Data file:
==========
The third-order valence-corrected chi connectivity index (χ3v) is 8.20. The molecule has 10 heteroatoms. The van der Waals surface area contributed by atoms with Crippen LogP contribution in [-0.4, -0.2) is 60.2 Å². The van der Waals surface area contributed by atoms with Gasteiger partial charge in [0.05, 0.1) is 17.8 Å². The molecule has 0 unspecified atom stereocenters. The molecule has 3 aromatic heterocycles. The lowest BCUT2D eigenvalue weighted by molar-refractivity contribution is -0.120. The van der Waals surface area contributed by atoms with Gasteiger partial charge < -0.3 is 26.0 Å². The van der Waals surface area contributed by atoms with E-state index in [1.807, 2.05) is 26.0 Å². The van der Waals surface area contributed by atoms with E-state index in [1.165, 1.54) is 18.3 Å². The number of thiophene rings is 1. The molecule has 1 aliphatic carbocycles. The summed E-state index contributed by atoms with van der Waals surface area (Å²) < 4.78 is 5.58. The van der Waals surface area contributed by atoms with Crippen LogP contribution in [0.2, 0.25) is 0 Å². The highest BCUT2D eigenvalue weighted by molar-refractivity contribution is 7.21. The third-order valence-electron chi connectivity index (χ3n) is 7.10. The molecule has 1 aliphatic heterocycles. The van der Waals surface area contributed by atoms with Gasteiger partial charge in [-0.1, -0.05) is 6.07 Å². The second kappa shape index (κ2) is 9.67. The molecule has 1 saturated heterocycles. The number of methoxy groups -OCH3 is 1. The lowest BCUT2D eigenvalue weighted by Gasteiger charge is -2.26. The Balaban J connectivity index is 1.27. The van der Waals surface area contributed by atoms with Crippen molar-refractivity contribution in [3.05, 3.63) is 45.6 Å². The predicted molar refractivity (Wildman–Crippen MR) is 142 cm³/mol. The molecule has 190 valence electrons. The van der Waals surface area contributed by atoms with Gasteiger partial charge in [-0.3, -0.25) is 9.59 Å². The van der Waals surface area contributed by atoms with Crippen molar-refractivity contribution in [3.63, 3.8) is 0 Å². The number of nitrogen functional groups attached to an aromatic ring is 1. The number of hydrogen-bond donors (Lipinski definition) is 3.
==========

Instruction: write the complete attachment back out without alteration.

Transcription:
The third-order valence-corrected chi connectivity index (χ3v) is 8.20. The molecule has 10 heteroatoms. The van der Waals surface area contributed by atoms with Crippen LogP contribution in [-0.4, -0.2) is 60.2 Å². The van der Waals surface area contributed by atoms with Gasteiger partial charge in [0.05, 0.1) is 17.8 Å². The molecule has 0 unspecified atom stereocenters. The molecule has 3 aromatic heterocycles. The lowest BCUT2D eigenvalue weighted by molar-refractivity contribution is -0.120. The van der Waals surface area contributed by atoms with Gasteiger partial charge < -0.3 is 26.0 Å². The van der Waals surface area contributed by atoms with E-state index in [1.807, 2.05) is 26.0 Å². The van der Waals surface area contributed by atoms with E-state index in [1.165, 1.54) is 18.3 Å². The number of thiophene rings is 1. The molecule has 1 aliphatic carbocycles. The summed E-state index contributed by atoms with van der Waals surface area (Å²) < 4.78 is 5.58. The van der Waals surface area contributed by atoms with Crippen LogP contribution in [0.2, 0.25) is 0 Å². The highest BCUT2D eigenvalue weighted by molar-refractivity contribution is 7.21. The third-order valence-electron chi connectivity index (χ3n) is 7.10. The molecule has 1 aliphatic heterocycles. The van der Waals surface area contributed by atoms with Gasteiger partial charge in [-0.1, -0.05) is 6.07 Å². The second kappa shape index (κ2) is 9.67. The molecule has 1 saturated heterocycles. The number of methoxy groups -OCH3 is 1. The lowest BCUT2D eigenvalue weighted by Gasteiger charge is -2.26. The Balaban J connectivity index is 1.27. The van der Waals surface area contributed by atoms with Crippen molar-refractivity contribution in [3.05, 3.63) is 45.6 Å². The predicted molar refractivity (Wildman–Crippen MR) is 142 cm³/mol. The molecule has 190 valence electrons. The van der Waals surface area contributed by atoms with Gasteiger partial charge in [-0.3, -0.25) is 9.59 Å². The van der Waals surface area contributed by atoms with Crippen molar-refractivity contribution in [3.63, 3.8) is 0 Å². The number of nitrogen functional groups attached to an aromatic ring is 1. The number of hydrogen-bond donors (Lipinski definition) is 3.